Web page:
The Parliamentary Under-Secretary of State for Trade and Industry (Miss Melanie Johnson) : I am delighted that we are having a debate on this subject and I congratulate the hon. Member for Teignbridge (Richard Younger-Ross) on securing it. I can sort out his puzzlement quite easily. I emphasise at the outset that the beer orders are no longer relevant to today's industry. We are simply getting rid of unnecessary legislation. I am sure that he agrees that we should have legislation only where strictly necessary.

The beer orders were radical and necessary in their time, but that was in 1989, when the landscape in the brewing and pubs industry was completely different. The orders sought to increase competition in the beer trade and widen consumer choice using several methods, but mainly by attacking the vertical integration in the six major United Kingdom brewers of the time. Those brewers, which all owned large numbers of tied estates, were compelled to sell off half of those held in excess of 2,000. The effect was that free trade expanded rapidly and soon overtook the tied trade in size. The other main provision of the beer orders was the famous guest beer provision, to which I will return.

As long ago as 1986, Lord Borrie, then Director General of Fair Trading, asked the Monopolies and Mergers Commission to investigate the possibility of a monopoly in the supply of beer for retail sale on licensed premises in the United Kingdom. The structure of the brewing industry then was completely different from that now. It was dominated by six major brewers—Allied, Bass, Grand Metropolitan, Courage, Scottish & Newcastle, and Whitbread—which between them owned three quarters of all tied public houses. The retail pub chains that populate our high streets today had not even been thought of in 1986. I shall discuss the development of retail pub companies later.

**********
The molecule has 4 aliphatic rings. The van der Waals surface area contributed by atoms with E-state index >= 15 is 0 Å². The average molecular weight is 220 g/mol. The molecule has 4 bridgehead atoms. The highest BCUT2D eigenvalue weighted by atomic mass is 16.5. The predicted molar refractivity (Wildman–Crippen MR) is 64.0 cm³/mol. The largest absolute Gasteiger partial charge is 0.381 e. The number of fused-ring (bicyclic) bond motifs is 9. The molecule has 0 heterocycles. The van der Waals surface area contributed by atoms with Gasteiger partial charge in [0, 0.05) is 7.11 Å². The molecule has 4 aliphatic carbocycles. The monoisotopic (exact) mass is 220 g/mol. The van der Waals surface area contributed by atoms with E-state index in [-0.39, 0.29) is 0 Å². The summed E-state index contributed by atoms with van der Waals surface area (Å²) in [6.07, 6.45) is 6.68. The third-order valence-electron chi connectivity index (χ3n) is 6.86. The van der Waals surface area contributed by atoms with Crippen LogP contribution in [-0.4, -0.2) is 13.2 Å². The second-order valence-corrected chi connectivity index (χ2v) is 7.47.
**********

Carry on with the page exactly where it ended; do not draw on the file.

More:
The Monopolies and Mergers Commission report to which the hon. Gentleman referred described the major breweries' stranglehold over the majority of pubs in the country—not only tied pubs, but half the so-called free houses, which through low-interest loans or so-called loan-tie agreements, were restricted to selling exclusively its brewer owner's beer and even the owner's own brands of cider and soft drinks. Consumer choice was severely limited, and independent producers and wholesalers were denied access to thousands of retail outlets. As a result, both wholesale and retail prices were higher than they needed to be.

The Government's response to the MMC report's recommendations formed the beer orders, of which there were two: the Supply of Beer (Tied Estate) Order 1989, and the Supply of Beer (Loan Ties, Licensed Premises and Wholesale Prices) Order 1989. The Government decided to require brewers that owned more than 2,000 pubs to release from the tie by November 1992 half the surplus over 2,000, thus creating some 11,000 more free houses. Moreover, all national brewers had to allow their publicans complete freedom to buy wines, spirits, soft drinks and so forth from any source and to sell at least one draught cask-